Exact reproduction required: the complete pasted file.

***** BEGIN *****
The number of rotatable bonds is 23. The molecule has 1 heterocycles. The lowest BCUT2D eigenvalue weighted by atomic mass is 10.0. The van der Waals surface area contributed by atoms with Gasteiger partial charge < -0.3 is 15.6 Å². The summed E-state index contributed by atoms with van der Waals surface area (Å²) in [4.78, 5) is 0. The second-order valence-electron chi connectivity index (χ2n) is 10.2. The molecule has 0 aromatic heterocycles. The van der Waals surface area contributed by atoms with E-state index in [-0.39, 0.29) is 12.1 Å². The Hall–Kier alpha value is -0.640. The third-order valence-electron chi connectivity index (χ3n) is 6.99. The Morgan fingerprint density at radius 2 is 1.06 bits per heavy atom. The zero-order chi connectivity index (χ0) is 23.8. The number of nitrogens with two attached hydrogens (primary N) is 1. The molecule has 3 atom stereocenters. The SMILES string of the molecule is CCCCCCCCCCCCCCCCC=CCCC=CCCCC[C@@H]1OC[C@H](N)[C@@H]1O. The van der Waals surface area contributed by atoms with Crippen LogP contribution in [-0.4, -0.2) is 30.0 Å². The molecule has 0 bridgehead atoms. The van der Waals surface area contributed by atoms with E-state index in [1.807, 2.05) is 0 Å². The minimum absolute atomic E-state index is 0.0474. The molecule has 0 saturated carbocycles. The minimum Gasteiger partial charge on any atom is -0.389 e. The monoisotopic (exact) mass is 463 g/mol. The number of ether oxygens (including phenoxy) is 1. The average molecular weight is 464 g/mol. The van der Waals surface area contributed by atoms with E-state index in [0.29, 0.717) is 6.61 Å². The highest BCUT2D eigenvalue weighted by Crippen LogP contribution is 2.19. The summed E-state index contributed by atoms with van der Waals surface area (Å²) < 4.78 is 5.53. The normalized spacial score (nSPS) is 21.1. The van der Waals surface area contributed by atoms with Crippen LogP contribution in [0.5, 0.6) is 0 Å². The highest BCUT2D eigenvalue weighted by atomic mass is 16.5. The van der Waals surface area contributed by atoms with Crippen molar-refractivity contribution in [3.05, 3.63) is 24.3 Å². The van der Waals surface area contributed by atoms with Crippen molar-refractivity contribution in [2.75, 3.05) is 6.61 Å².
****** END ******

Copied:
The number of rotatable bonds is 23. The molecule has 1 heterocycles. The lowest BCUT2D eigenvalue weighted by atomic mass is 10.0. The van der Waals surface area contributed by atoms with Gasteiger partial charge < -0.3 is 15.6 Å². The summed E-state index contributed by atoms with van der Waals surface area (Å²) in [4.78, 5) is 0. The second-order valence-electron chi connectivity index (χ2n) is 10.2. The molecule has 0 aromatic heterocycles. The van der Waals surface area contributed by atoms with E-state index in [-0.39, 0.29) is 12.1 Å². The Hall–Kier alpha value is -0.640. The third-order valence-electron chi connectivity index (χ3n) is 6.99. The Morgan fingerprint density at radius 2 is 1.06 bits per heavy atom. The zero-order chi connectivity index (χ0) is 23.8. The number of nitrogens with two attached hydrogens (primary N) is 1. The molecule has 3 atom stereocenters. The SMILES string of the molecule is CCCCCCCCCCCCCCCCC=CCCC=CCCCC[C@@H]1OC[C@H](N)[C@@H]1O. The van der Waals surface area contributed by atoms with Crippen LogP contribution in [-0.4, -0.2) is 30.0 Å². The molecule has 0 bridgehead atoms. The van der Waals surface area contributed by atoms with E-state index in [1.807, 2.05) is 0 Å². The minimum absolute atomic E-state index is 0.0474. The molecule has 0 saturated carbocycles. The minimum Gasteiger partial charge on any atom is -0.389 e. The monoisotopic (exact) mass is 463 g/mol. The number of ether oxygens (including phenoxy) is 1. The average molecular weight is 464 g/mol. The van der Waals surface area contributed by atoms with E-state index in [0.29, 0.717) is 6.61 Å². The highest BCUT2D eigenvalue weighted by Crippen LogP contribution is 2.19. The summed E-state index contributed by atoms with van der Waals surface area (Å²) < 4.78 is 5.53. The normalized spacial score (nSPS) is 21.1. The van der Waals surface area contributed by atoms with Crippen LogP contribution in [0.5, 0.6) is 0 Å². The highest BCUT2D eigenvalue weighted by atomic mass is 16.5. The van der Waals surface area contributed by atoms with Crippen molar-refractivity contribution in [3.05, 3.63) is 24.3 Å². The van der Waals surface area contributed by atoms with Crippen molar-refractivity contribution in [2.75, 3.05) is 6.61 Å².